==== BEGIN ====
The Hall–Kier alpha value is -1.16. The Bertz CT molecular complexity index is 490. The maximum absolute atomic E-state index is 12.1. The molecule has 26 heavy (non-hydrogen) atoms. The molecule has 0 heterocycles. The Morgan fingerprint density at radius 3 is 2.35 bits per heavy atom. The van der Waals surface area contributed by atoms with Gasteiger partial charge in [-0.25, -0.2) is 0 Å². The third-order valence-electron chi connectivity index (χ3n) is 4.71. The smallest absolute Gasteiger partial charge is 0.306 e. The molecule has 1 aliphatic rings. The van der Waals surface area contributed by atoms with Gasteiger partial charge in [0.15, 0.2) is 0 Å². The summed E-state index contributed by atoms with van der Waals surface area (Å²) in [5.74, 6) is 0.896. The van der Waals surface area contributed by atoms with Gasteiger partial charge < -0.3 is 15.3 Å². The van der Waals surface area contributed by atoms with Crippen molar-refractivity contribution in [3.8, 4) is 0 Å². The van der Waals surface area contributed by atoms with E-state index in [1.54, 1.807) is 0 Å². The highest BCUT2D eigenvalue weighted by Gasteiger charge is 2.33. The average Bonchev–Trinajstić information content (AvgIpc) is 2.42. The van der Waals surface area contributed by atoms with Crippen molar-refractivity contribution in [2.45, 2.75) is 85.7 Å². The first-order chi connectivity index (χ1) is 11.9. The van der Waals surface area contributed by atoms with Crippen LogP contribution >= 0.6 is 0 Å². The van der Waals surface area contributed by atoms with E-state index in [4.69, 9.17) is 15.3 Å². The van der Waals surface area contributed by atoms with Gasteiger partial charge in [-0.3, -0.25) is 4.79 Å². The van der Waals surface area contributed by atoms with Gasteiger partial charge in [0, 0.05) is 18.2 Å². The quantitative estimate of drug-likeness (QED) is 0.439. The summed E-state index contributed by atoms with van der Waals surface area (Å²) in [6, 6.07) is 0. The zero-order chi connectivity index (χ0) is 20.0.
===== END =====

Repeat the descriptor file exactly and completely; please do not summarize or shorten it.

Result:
The Hall–Kier alpha value is -1.16. The Bertz CT molecular complexity index is 490. The maximum absolute atomic E-state index is 12.1. The molecule has 26 heavy (non-hydrogen) atoms. The molecule has 0 heterocycles. The Morgan fingerprint density at radius 3 is 2.35 bits per heavy atom. The van der Waals surface area contributed by atoms with Gasteiger partial charge in [-0.25, -0.2) is 0 Å². The third-order valence-electron chi connectivity index (χ3n) is 4.71. The smallest absolute Gasteiger partial charge is 0.306 e. The molecule has 1 aliphatic rings. The van der Waals surface area contributed by atoms with Gasteiger partial charge in [0.15, 0.2) is 0 Å². The summed E-state index contributed by atoms with van der Waals surface area (Å²) in [5.74, 6) is 0.896. The van der Waals surface area contributed by atoms with Gasteiger partial charge < -0.3 is 15.3 Å². The van der Waals surface area contributed by atoms with Crippen molar-refractivity contribution in [3.8, 4) is 0 Å². The van der Waals surface area contributed by atoms with E-state index in [1.54, 1.807) is 0 Å². The highest BCUT2D eigenvalue weighted by Gasteiger charge is 2.33. The average Bonchev–Trinajstić information content (AvgIpc) is 2.42. The van der Waals surface area contributed by atoms with Crippen molar-refractivity contribution in [2.45, 2.75) is 85.7 Å². The first-order chi connectivity index (χ1) is 11.9. The van der Waals surface area contributed by atoms with Crippen LogP contribution >= 0.6 is 0 Å². The van der Waals surface area contributed by atoms with E-state index in [4.69, 9.17) is 15.3 Å². The van der Waals surface area contributed by atoms with Gasteiger partial charge in [-0.3, -0.25) is 4.79 Å². The van der Waals surface area contributed by atoms with Gasteiger partial charge in [0, 0.05) is 18.2 Å². The quantitative estimate of drug-likeness (QED) is 0.439. The summed E-state index contributed by atoms with van der Waals surface area (Å²) in [6, 6.07) is 0. The zero-order chi connectivity index (χ0) is 20.0.